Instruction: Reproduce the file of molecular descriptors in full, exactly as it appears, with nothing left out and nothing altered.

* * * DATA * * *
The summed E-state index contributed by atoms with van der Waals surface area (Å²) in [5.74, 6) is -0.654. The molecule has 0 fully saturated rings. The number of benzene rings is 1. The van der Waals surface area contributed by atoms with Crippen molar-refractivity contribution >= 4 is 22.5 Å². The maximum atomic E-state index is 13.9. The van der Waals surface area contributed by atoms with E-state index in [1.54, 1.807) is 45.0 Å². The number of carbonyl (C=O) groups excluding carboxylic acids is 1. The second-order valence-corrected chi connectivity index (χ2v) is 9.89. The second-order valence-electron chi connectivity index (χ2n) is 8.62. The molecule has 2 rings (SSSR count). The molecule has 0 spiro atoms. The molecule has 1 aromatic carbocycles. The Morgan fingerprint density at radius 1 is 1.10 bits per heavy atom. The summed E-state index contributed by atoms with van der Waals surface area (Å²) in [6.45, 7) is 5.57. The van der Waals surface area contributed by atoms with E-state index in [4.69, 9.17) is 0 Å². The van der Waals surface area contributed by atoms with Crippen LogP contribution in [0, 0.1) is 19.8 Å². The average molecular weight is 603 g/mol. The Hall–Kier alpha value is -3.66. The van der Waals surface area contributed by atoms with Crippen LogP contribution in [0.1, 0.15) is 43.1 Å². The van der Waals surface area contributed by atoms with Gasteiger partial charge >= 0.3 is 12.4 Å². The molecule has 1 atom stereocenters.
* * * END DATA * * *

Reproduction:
The summed E-state index contributed by atoms with van der Waals surface area (Å²) in [5.74, 6) is -0.654. The molecule has 0 fully saturated rings. The number of benzene rings is 1. The van der Waals surface area contributed by atoms with Crippen molar-refractivity contribution >= 4 is 22.5 Å². The maximum atomic E-state index is 13.9. The van der Waals surface area contributed by atoms with E-state index in [1.54, 1.807) is 45.0 Å². The number of carbonyl (C=O) groups excluding carboxylic acids is 1. The second-order valence-corrected chi connectivity index (χ2v) is 9.89. The second-order valence-electron chi connectivity index (χ2n) is 8.62. The molecule has 2 rings (SSSR count). The molecule has 0 spiro atoms. The molecule has 1 aromatic carbocycles. The Morgan fingerprint density at radius 1 is 1.10 bits per heavy atom. The summed E-state index contributed by atoms with van der Waals surface area (Å²) in [6.45, 7) is 5.57. The van der Waals surface area contributed by atoms with E-state index in [4.69, 9.17) is 0 Å². The van der Waals surface area contributed by atoms with Crippen LogP contribution in [0, 0.1) is 19.8 Å². The average molecular weight is 603 g/mol. The Hall–Kier alpha value is -3.66. The van der Waals surface area contributed by atoms with Crippen LogP contribution in [0.1, 0.15) is 43.1 Å². The van der Waals surface area contributed by atoms with Gasteiger partial charge >= 0.3 is 12.4 Å². The molecule has 1 atom stereocenters.